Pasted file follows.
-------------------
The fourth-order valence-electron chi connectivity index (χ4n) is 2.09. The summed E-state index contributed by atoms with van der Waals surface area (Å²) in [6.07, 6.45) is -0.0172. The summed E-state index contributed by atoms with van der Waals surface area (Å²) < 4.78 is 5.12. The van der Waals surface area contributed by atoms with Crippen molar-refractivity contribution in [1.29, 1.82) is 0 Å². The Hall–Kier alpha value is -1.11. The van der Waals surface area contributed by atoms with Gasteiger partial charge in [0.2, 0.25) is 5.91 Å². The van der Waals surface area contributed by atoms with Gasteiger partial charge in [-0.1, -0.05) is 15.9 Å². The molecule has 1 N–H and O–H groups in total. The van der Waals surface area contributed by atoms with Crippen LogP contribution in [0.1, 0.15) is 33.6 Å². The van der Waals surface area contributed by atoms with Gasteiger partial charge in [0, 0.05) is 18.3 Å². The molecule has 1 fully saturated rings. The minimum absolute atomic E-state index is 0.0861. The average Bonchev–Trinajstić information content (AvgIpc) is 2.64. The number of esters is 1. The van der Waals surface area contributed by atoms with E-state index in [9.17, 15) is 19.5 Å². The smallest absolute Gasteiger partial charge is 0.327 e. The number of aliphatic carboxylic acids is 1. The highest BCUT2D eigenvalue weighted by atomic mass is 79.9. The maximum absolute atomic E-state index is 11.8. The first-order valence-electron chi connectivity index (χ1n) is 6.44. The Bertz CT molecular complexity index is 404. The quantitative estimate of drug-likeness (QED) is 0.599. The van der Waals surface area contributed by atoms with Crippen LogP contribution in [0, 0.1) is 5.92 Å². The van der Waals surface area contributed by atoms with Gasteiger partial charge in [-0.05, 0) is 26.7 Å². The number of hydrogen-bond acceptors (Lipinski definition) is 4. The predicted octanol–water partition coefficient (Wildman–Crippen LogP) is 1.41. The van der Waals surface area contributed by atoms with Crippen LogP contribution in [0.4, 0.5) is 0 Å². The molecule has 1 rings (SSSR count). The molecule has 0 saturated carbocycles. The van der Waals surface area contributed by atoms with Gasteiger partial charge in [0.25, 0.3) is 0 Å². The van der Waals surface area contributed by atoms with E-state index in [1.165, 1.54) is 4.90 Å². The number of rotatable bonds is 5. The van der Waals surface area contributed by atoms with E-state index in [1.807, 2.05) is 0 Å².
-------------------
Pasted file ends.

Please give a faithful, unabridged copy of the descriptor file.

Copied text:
The fourth-order valence-electron chi connectivity index (χ4n) is 2.09. The summed E-state index contributed by atoms with van der Waals surface area (Å²) in [6.07, 6.45) is -0.0172. The summed E-state index contributed by atoms with van der Waals surface area (Å²) < 4.78 is 5.12. The van der Waals surface area contributed by atoms with Crippen molar-refractivity contribution in [1.29, 1.82) is 0 Å². The Hall–Kier alpha value is -1.11. The van der Waals surface area contributed by atoms with Gasteiger partial charge in [0.2, 0.25) is 5.91 Å². The van der Waals surface area contributed by atoms with Gasteiger partial charge in [-0.1, -0.05) is 15.9 Å². The molecule has 1 N–H and O–H groups in total. The van der Waals surface area contributed by atoms with Crippen LogP contribution in [0.1, 0.15) is 33.6 Å². The van der Waals surface area contributed by atoms with Gasteiger partial charge in [0, 0.05) is 18.3 Å². The molecule has 1 fully saturated rings. The minimum absolute atomic E-state index is 0.0861. The average Bonchev–Trinajstić information content (AvgIpc) is 2.64. The number of esters is 1. The van der Waals surface area contributed by atoms with E-state index in [9.17, 15) is 19.5 Å². The smallest absolute Gasteiger partial charge is 0.327 e. The number of aliphatic carboxylic acids is 1. The highest BCUT2D eigenvalue weighted by atomic mass is 79.9. The maximum absolute atomic E-state index is 11.8. The first-order valence-electron chi connectivity index (χ1n) is 6.44. The Bertz CT molecular complexity index is 404. The quantitative estimate of drug-likeness (QED) is 0.599. The van der Waals surface area contributed by atoms with Crippen LogP contribution in [0, 0.1) is 5.92 Å². The van der Waals surface area contributed by atoms with Gasteiger partial charge in [-0.05, 0) is 26.7 Å². The number of hydrogen-bond acceptors (Lipinski definition) is 4. The predicted octanol–water partition coefficient (Wildman–Crippen LogP) is 1.41. The van der Waals surface area contributed by atoms with Crippen LogP contribution in [0.4, 0.5) is 0 Å². The molecule has 1 rings (SSSR count). The molecule has 0 saturated carbocycles. The van der Waals surface area contributed by atoms with Gasteiger partial charge in [0.25, 0.3) is 0 Å². The van der Waals surface area contributed by atoms with E-state index in [1.165, 1.54) is 4.90 Å². The number of rotatable bonds is 5. The van der Waals surface area contributed by atoms with E-state index in [1.807, 2.05) is 0 Å².